I would 3-over-4 in a heartbeat. I don't think it would adapt to my field, though. Well, it would require a whole lot of culture change, which I guess is true for all of it - but I think that works best in certification-based fields.
posted to MetaFilter by Miko at 2:08 PM on July 25, 2015
derailed into a discussion of vacation time
Did you miss the part where we're discussing it in the context of instituting employment structures that would mitigate burnout from jobs that presently demand uncompensated emotional labor? This is related.
Plus, it constitutes about 10 comments of a 1300-comment thread. I'm sure another tangent will be along soon, but in the meantime, this is all part of the bigger picture of what happens under patriarchy.
posted to MetaFilter by Miko at 2:13 PM on July 25, 2015
That fridge story is a perfect encapsulation. Wow. Heh.
posted to MetaFilter by Miko at 10:01 AM on July 26, 2015
Another puzzle piece: was thinking about religious life. Convents, monasteries. We think of these things as big sacrifices, but in fact, they are places designed to dial the emotional labor burden way, way down. You are removed from regular family and social life. You don't have to stress about the cleanliness and conditon and chores around the places, because all of these things are taken care of in a fair and equitable rotation of tasks - when it's your turn to do the dishes, you do the dishes,… [more]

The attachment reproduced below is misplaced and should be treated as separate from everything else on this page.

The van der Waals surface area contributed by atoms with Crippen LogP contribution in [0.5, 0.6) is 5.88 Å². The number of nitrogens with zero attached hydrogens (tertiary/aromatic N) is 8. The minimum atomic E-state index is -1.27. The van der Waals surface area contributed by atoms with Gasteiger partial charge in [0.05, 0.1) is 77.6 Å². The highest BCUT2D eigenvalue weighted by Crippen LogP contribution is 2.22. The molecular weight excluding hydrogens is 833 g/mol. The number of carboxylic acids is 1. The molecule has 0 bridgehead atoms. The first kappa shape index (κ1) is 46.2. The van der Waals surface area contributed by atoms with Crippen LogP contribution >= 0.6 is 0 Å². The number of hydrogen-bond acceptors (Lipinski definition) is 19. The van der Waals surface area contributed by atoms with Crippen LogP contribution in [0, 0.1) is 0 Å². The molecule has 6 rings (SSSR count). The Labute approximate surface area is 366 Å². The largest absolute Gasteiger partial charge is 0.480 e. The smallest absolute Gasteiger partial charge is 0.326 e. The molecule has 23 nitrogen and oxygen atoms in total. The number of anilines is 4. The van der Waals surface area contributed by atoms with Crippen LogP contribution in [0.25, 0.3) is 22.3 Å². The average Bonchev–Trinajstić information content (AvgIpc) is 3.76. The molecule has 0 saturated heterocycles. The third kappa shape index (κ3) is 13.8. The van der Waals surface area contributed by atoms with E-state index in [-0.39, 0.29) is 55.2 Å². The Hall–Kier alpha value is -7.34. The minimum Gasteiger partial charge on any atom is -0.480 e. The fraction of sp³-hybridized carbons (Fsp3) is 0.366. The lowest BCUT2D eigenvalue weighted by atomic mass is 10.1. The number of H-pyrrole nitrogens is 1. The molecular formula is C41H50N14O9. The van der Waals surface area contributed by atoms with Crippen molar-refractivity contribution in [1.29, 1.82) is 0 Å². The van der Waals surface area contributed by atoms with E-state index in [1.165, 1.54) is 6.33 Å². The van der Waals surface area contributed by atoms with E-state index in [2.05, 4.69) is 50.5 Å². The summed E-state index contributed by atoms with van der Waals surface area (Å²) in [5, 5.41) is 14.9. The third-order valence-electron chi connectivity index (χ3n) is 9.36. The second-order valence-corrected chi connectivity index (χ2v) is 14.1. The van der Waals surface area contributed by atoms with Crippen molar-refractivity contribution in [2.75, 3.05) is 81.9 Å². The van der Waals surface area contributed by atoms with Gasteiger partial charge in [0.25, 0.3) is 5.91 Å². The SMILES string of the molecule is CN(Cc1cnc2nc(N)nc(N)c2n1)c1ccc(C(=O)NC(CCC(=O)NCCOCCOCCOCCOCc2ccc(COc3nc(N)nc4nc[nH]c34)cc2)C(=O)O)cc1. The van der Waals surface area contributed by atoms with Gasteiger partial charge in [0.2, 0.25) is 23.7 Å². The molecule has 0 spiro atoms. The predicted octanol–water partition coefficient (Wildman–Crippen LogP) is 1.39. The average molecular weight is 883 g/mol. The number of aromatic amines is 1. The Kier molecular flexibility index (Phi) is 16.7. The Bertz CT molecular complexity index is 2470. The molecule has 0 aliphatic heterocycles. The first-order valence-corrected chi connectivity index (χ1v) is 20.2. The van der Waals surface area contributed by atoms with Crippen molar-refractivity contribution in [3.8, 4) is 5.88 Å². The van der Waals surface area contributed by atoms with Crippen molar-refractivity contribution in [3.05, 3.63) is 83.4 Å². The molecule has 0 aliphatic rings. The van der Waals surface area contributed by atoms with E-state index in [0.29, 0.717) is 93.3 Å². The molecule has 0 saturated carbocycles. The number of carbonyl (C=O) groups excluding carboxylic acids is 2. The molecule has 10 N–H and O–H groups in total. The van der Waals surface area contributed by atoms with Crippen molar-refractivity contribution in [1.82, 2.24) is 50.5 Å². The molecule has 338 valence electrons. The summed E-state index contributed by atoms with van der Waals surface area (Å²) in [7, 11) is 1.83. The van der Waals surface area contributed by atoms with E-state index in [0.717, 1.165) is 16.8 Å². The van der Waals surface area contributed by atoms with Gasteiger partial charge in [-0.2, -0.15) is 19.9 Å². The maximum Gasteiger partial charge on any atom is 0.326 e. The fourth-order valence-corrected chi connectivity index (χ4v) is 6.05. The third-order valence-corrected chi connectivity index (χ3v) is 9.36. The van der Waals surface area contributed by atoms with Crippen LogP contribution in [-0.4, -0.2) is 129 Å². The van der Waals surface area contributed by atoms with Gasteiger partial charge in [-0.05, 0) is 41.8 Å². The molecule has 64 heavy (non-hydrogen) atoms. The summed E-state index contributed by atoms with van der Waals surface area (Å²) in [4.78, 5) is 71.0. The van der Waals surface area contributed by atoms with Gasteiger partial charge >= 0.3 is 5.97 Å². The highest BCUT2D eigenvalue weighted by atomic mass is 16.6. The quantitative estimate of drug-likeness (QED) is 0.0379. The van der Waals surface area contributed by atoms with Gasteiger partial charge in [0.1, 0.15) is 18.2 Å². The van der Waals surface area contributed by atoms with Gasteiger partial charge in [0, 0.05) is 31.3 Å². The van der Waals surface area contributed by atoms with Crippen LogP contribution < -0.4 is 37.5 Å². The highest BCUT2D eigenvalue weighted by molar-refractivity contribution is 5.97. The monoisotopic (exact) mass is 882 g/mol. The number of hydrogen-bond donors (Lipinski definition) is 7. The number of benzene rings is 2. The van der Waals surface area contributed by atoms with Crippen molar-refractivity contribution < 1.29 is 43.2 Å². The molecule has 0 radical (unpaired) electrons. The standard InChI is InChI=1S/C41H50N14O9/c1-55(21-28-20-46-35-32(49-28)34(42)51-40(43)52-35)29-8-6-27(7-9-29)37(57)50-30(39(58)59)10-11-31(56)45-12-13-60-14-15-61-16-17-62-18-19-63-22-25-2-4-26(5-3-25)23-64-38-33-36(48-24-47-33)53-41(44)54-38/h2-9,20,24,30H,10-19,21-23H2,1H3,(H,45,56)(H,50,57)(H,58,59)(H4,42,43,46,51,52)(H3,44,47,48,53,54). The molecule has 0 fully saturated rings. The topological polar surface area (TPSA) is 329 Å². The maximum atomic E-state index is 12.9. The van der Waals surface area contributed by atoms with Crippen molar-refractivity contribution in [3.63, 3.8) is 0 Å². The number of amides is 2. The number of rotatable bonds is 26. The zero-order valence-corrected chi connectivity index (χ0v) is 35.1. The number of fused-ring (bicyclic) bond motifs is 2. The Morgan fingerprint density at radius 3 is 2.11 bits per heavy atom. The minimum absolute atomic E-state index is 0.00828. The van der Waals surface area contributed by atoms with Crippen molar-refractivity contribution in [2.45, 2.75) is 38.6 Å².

posted to MetaFilter by Miko at 9:19 PM on July 26, 2015
You are 100% correct. I have a colleague whose desk was next to the printer in our old office and, despite being equal pay grade to me and at the same position - which is to say, not at all involved with IT or equipment support- ,spent a good chunk of her day daily responding to requests for help with the printer. It was insane. Good call.
posted to MetaFilter by Miko at 6:10 AM on July 29, 2015
the fact that they had 13 children suggests that they couldn't have fought all the time.
Without coming from any insight into your grandmother personally, it might also mean she (or women of her time) didn't have much of a say in how often sex happened - this was true for many women who had big families. There was so much rhetoric, both religious and secular/psychological, before the second wave of feminism about how sex was a man's right and his… [more]